Naprawiacz

Well-known member
The backing recipe from Sandy was slightly modified.Paper glue was mixed with wood glue and water was added.The whole thing was mixed and black from the vine was added.Three layers were applied with a paint roller.The polish scraped off the helmet was dissolved in spirit and applied with a paint roller and polished with pumice stone dust.
 

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Sandmann

Well-known member
Hmm, looks like this recipe was not successful because there is no shiny finish. Sorry for that, but thank you for testing.
Was it the last one?
 

Naprawiacz

Well-known member
Sandy the photos show the primer for the actual polish.This is what the structure looks like after painting with the original shellac from pickelhaube mixed in spirit,
 

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Sandmann

Well-known member
Ah ok, I thought the left picture shows the polished finish :eek: . In this case the result looks great, well done (y)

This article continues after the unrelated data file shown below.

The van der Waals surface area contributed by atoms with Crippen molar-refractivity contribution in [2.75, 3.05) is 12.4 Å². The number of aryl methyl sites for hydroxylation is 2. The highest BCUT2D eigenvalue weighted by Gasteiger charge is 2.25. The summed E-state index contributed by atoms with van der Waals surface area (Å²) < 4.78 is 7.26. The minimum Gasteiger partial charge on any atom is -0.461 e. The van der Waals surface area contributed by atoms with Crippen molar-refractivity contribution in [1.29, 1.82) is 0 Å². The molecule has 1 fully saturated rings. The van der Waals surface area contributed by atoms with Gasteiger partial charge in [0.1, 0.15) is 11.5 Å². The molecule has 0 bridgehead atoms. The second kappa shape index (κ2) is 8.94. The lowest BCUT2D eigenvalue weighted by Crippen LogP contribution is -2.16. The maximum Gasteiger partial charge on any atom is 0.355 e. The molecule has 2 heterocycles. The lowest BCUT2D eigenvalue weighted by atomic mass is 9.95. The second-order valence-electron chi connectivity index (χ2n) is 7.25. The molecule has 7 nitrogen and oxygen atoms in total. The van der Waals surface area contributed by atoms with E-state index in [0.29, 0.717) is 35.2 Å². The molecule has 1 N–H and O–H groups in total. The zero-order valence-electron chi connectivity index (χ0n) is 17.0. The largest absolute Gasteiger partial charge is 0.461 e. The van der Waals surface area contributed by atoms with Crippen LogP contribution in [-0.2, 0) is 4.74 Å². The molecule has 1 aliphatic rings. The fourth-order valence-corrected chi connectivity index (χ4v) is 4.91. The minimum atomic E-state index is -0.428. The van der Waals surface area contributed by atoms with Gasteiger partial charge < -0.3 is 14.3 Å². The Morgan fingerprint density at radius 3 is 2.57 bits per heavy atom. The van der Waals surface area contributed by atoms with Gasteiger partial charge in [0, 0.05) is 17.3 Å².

Wojtek, have you also seen the variations of the leather lacquers below my last recipe, on the following pages? Very interesting with wax or Asphalt to get a slightly thicker consistency.
 

Naprawiacz

Well-known member
Sandy we are using your 1845 recipes with a colleague.We are testing three recipes and the results are promising.When we finish testing I will do a full description and send you pictures.Regards
Wojtek
 

Nickc

Active member
Thanks very much for your research on this topic Sandy. I have been very frustrated lately with 2 refinish projects. There have been two problems: First the finish remains soft and can be dented with a fingernail despite a week of drying. Second, when subjected to a drop in temperature say from approx 70F to 50F the smooth surface wrinkles up and has to be redone. There are 3 parts to this old leather finish which I think we see in your 3 formulas....a dissolving agent to reduce the shellac flakes, a black colouring agent soot/dye and a drying agent which will harden the shellac. We know from a period photo that the shells were formed, then sprayed with finish then put in ovens to dry. The photo showed sprayed shells on racks being wheeled into a large oven type structure. The racks were like those used by bakeries when baking bread. Now, shellac flakes do have an expiry date and I would suspect that dissolved flakes would also expire. Perhaps this was part of my problem?? :? I am using a black aniline dye for colour. I intend to investigate further and eventually try to use one of these formulas to experiment.